Mayo University Hospital is seeking to more than double the capacity of its Intensive Care Unit as the hospital prepares for an increase in numbers presenting at the hospital with Covid-19 in the coming weeks.
MUH’s ICU currently has four beds and Tony Canavan (pictured above), the CEO of the Saolta Hospital Group, says they are looking to double that number and beyond.
“ICU is the critical piece in respect of Covid-19, having enough ICU or ventilated beds. Moving from four to eight is very important but we expect we will probably have to go beyond that as well,” he told The Mayo News.
He also stressed to people that who needed treatment for non-Covid-19 reasons to not be afraid of doing so. A reduction in numbers attending at the Emergency Department spoke to a certain fear, he admitted.
“When we look at the numbers attending at the Emergency Department at Mayo University Hospital it is significantly reduced on what we would have expected at this time of year and reduced on a month ago and so on so people are staying away. That’s an important message to give to people – if you have an acute illness or if you have an illness that’s deteriorating and you need the services of the hospital, you should come to the hospital and you shouldn’t be afraid to come to the hospital. Mayo University Hospital is there to provide that care for you and the staff there will make every effort that they can to make sure people are separated so that there’s no risk of cross-infection,” he said.
Mr Canavan added that plans to use MacHale Park as a second testing centre in Castlebar have been put on the hold, for now. Testing is continuing at the new swimming pool complex in the county town.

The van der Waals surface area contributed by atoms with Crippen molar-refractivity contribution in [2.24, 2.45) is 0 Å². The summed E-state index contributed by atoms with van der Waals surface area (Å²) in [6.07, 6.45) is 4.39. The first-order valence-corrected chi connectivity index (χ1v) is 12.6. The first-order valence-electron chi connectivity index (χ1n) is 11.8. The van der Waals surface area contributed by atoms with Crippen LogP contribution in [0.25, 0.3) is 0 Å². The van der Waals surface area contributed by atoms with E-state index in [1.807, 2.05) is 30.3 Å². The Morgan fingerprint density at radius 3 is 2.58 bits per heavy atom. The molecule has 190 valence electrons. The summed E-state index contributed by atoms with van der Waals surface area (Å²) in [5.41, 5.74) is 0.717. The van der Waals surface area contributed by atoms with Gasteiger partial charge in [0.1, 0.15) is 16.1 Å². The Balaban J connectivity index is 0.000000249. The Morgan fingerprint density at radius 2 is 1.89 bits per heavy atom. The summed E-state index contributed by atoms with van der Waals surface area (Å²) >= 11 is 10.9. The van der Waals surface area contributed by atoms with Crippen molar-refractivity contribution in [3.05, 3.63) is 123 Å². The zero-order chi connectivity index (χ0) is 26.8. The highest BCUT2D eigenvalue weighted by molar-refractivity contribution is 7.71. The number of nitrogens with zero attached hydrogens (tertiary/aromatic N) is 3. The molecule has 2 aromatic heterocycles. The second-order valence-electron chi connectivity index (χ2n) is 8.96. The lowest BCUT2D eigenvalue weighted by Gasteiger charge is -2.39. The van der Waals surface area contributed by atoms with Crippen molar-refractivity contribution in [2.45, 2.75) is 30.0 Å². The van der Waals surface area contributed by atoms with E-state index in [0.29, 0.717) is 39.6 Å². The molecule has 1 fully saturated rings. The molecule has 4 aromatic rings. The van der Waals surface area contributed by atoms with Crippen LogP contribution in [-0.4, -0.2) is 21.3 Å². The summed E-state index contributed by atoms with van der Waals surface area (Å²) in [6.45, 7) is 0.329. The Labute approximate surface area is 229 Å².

“We had set up at MacHale Park to get started but we paused that temporarily because the numbers coming through for testing have reduced and that’s because of the change in criteria last week and we will have to see if that changes and if the numbers coming through increase again, we will open up MacHale Park and we will have two testing centres then in Castlebar,” he said.
Mr Canavan also paid tribute to frontline workers in Mayo University Hospital.
“Staff are excellent. The bit that really strikes me about it and it is true of any of us working in the service, we’re all coming from the community, we all have families we go home to and we all have other concerns and things we worry about in the same way that anyone living in the community would worry about, it might be an elderly relative or it might be children at home or whatever. Staff, with all of those concerns and worries, are still coming in and doing the job and doing it very, very well so they really should be commended for it,” he said.